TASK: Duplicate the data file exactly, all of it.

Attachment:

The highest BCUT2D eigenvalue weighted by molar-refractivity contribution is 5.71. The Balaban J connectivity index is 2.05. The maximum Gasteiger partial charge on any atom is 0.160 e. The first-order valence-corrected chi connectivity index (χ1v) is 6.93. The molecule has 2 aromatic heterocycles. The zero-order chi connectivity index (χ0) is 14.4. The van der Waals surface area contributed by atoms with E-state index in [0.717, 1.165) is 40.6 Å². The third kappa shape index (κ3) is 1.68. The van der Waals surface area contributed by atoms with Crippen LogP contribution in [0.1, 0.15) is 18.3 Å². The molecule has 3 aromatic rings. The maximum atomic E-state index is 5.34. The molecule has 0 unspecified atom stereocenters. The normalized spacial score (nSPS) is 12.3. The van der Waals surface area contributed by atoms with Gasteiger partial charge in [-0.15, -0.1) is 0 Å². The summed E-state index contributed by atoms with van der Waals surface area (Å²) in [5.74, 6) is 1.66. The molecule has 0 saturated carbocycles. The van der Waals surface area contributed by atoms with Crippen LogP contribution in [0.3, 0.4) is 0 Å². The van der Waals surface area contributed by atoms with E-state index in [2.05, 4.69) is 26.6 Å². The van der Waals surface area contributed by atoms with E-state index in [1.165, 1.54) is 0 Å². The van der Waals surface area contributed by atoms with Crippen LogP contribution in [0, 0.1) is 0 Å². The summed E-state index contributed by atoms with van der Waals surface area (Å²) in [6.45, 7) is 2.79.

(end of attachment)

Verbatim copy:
The highest BCUT2D eigenvalue weighted by molar-refractivity contribution is 5.71. The Balaban J connectivity index is 2.05. The maximum Gasteiger partial charge on any atom is 0.160 e. The first-order valence-corrected chi connectivity index (χ1v) is 6.93. The molecule has 2 aromatic heterocycles. The zero-order chi connectivity index (χ0) is 14.4. The van der Waals surface area contributed by atoms with E-state index in [0.717, 1.165) is 40.6 Å². The third kappa shape index (κ3) is 1.68. The van der Waals surface area contributed by atoms with Crippen LogP contribution in [0.1, 0.15) is 18.3 Å². The molecule has 3 aromatic rings. The maximum atomic E-state index is 5.34. The molecule has 0 unspecified atom stereocenters. The normalized spacial score (nSPS) is 12.3. The van der Waals surface area contributed by atoms with Gasteiger partial charge in [-0.15, -0.1) is 0 Å². The summed E-state index contributed by atoms with van der Waals surface area (Å²) in [5.74, 6) is 1.66. The molecule has 0 saturated carbocycles. The van der Waals surface area contributed by atoms with Crippen LogP contribution in [0.3, 0.4) is 0 Å². The van der Waals surface area contributed by atoms with E-state index in [2.05, 4.69) is 26.6 Å². The van der Waals surface area contributed by atoms with E-state index in [1.165, 1.54) is 0 Å². The van der Waals surface area contributed by atoms with Crippen LogP contribution in [0, 0.1) is 0 Å². The summed E-state index contributed by atoms with van der Waals surface area (Å²) in [6.45, 7) is 2.79.